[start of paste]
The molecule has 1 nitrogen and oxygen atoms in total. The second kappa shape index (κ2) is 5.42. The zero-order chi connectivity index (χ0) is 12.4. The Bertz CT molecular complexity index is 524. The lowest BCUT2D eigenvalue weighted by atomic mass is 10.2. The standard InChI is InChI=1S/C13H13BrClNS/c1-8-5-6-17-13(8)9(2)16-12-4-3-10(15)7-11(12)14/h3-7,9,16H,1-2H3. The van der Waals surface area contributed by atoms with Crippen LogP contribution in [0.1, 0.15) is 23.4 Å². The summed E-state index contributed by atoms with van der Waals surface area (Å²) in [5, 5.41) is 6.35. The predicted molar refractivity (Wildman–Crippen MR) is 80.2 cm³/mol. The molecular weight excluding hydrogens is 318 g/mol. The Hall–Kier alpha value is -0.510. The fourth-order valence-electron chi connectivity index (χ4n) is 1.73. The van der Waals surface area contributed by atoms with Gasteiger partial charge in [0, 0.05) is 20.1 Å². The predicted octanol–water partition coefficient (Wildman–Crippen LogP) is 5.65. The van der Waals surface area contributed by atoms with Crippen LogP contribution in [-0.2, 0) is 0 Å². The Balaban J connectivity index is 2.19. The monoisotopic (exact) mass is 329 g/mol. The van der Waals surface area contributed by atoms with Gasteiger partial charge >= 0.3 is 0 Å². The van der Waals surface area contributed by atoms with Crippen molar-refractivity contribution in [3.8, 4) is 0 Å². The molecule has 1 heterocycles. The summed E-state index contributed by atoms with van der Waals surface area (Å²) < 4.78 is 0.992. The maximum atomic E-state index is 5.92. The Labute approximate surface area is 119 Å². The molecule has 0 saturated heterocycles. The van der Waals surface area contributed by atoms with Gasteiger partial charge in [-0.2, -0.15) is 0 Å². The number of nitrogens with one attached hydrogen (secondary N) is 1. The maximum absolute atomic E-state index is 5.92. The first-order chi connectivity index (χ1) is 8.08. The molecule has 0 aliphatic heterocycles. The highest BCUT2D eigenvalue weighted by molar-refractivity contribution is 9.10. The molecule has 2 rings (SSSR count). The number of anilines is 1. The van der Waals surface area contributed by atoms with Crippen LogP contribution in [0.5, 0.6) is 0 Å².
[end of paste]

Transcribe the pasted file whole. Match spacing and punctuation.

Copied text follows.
The molecule has 1 nitrogen and oxygen atoms in total. The second kappa shape index (κ2) is 5.42. The zero-order chi connectivity index (χ0) is 12.4. The Bertz CT molecular complexity index is 524. The lowest BCUT2D eigenvalue weighted by atomic mass is 10.2. The standard InChI is InChI=1S/C13H13BrClNS/c1-8-5-6-17-13(8)9(2)16-12-4-3-10(15)7-11(12)14/h3-7,9,16H,1-2H3. The van der Waals surface area contributed by atoms with Crippen LogP contribution in [0.1, 0.15) is 23.4 Å². The summed E-state index contributed by atoms with van der Waals surface area (Å²) in [5, 5.41) is 6.35. The predicted molar refractivity (Wildman–Crippen MR) is 80.2 cm³/mol. The molecular weight excluding hydrogens is 318 g/mol. The Hall–Kier alpha value is -0.510. The fourth-order valence-electron chi connectivity index (χ4n) is 1.73. The van der Waals surface area contributed by atoms with Gasteiger partial charge in [0, 0.05) is 20.1 Å². The predicted octanol–water partition coefficient (Wildman–Crippen LogP) is 5.65. The van der Waals surface area contributed by atoms with Crippen LogP contribution in [-0.2, 0) is 0 Å². The Balaban J connectivity index is 2.19. The monoisotopic (exact) mass is 329 g/mol. The van der Waals surface area contributed by atoms with Gasteiger partial charge >= 0.3 is 0 Å². The van der Waals surface area contributed by atoms with Crippen molar-refractivity contribution in [3.8, 4) is 0 Å². The molecule has 1 heterocycles. The summed E-state index contributed by atoms with van der Waals surface area (Å²) < 4.78 is 0.992. The maximum atomic E-state index is 5.92. The Labute approximate surface area is 119 Å². The molecule has 0 saturated heterocycles. The van der Waals surface area contributed by atoms with Gasteiger partial charge in [-0.2, -0.15) is 0 Å². The number of nitrogens with one attached hydrogen (secondary N) is 1. The maximum absolute atomic E-state index is 5.92. The first-order chi connectivity index (χ1) is 8.08. The molecule has 0 aliphatic heterocycles. The highest BCUT2D eigenvalue weighted by molar-refractivity contribution is 9.10. The molecule has 2 rings (SSSR count). The number of anilines is 1. The van der Waals surface area contributed by atoms with Crippen LogP contribution in [0.5, 0.6) is 0 Å².